Renny Harlin’s mishmash stars Pierce Brosnan and Tim Roth
Dir: Renny Harlin. US. 2021. 94mins
While the titular criminal gang at the centre of this action thriller may be presented as supposedly quirky and unconventional, the film in which they operate is as blunt-edged and cliched as they come. As the ragtag gang of five — which includes a 007-channeling Pierce Brosnan — plan their criminal activities around a Robin Hood thesis of stealing from the rich to protect the poor, veteran director Renny Harlin attempts to buoy the by-the-numbers story with his trademark frenetic editing, rambunctious set pieces and bombastic score, to little success.
As blunt-edged and cliched as they come
Releasing in US cinemas on June 11, with a swift move to on demand and digital on June 15, The Misfits (which has nothing in common with the 1961 John Huston classic which shares the title) may well attract audiences desperate for big screen thrills. It is likely to fare better on demand, but word of mouth may be hampered by lacklustre reviews, and viewers could be turned off by the narrative’s utter lack of nuance or sensitivity — especially as it pertains to issues of culture, gender and race.
That’s a huge problem in any film, but particularly for one set largely in the Middle East as the self-styled criminal squad The Misfits travel to the fictional nation of Jeziristan to rob a prison owned by shadowy English businessman Schultz (Tim Roth). Their convoluted Oceans-esque plan should lead them to gold hidden deep in the bowels of the maximum-security building, which is earmarked to fund unspecified atrocities carried out by a local terrorist group named the Muslim Brotherhood. (Yes, really).
Indeed, much of the film seems to hang on the offensive notion that large swathes of the Middle East are populated by terrorists and sadistic maniacs who think nothing of bombing innocent civilians or clubbing people to death with gold-tipped canes. If this wasn’t bad enough, the fumbled mispronunciation of Arabic names is routinely played for laughs (“Jaseem Bin of something”) and everyone (including camels) is called Abdullah or Muhammed. Equally as egregiously, extended sequences which play out in the gleaming luxury of Abu Dhabi, where gorgeous women in plunging necklines and towering heels walk cheetahs on leashes through decadent hotel lobbies, are less about plot and more about advertising. (One of the film’s production companies is the United Arab Emirate’s FilmGate Productions.)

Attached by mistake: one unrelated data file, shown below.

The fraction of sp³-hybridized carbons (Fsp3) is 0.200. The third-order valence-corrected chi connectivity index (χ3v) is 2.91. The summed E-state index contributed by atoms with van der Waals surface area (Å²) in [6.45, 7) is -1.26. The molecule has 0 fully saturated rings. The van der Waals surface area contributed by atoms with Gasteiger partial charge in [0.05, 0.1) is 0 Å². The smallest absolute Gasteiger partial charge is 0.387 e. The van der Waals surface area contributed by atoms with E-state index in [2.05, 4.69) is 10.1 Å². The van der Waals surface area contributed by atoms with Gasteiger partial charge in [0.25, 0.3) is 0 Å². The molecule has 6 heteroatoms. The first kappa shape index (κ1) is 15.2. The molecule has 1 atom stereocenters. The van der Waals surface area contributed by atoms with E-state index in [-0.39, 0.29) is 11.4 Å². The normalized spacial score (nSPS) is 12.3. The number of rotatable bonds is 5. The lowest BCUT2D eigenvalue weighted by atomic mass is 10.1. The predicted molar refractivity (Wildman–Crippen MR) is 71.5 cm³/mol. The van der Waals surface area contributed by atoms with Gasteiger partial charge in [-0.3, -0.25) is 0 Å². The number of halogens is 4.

True, The Misfits themselves are an eclectic bunch — but obviously so, as if screenwriters Robert Henny and Kurt Wimmer realised they had to tick diversity boxes somewhere. There’s smart-talking American Ringo (Nick Cannon), who delivers large swathes of establishing exposition in voiceover; slick European The Prince (Rami Jaber), who claims to be royalty of a country no-one believes exists; floppy-haired Chinese pyromaniac Wick (Mike Angelo, one half of Thai pop duo Golf & Mike); and sassy martial arts expert Violet (Jamie Chung). Brosnan is ageing, self-serving conman Pace, who is initially reluctant to join them on the Jeziristan bank job until he discovers that it has, in fact, been orchestrated by his daughter, Hope (Hermione Corfield), a humanitarian UN worker who is resorting to desperate means to stop terrorist actions after the American government turned a blind eye. (Yes, really.)
That the heist offers Hope and her father time to confront her so-called “daddy issues’ is just one example of the film’s casually sexist attitudes. Others include a plethora of scantily clad women in the background of every scene, an uncomfortable flirtation between Pace and the much-younger Violet and the fact that Shultz is motivated to catch Pace not because of his criminality but because he, as Ringo delicately puts it, “laid pipe in Shultz’s wife”.
And it’s all delivered through a maelstrom of clunky dialogue — Violet’s physical prowess is labelled as “girl power”, Hope tells her father that he’s a good man “under that urban panache and capricious thievery” — and a visual bombast of flash cuts, slow motion explosions, endless car chases and lingering drone shots of the Abu Dhabi skyline. One single sequence turns everything black and white apart from gleaming gold and blood red accents. A high-octane soundtrack veers haphazardly from Middle Eastern-inspired strings to J-pop and rap.
Production companies: K.Jam Media, FilmGate Productions, RNG Entertainment, Highland Film Group
International sales: Highland Film Group
Producers: Mansoor Al Yabhouni Al Dhaheri, Kia Jam, Dean Altit,
Screenplay: Robert Henny and Kurt Wimmer
Production design: Uzair Merchant
Editing: Colleen Rafferty
Cinematogrpapher: Denis Alarcon Ramirez
Music: Lasse Enersen, Trevor Rabin
Main cast: Pierce Brosnan, Tim Roth, Nick Cannon, Rami Jaber, Mike Angelo, Jamie Chung, Hermione Cornfield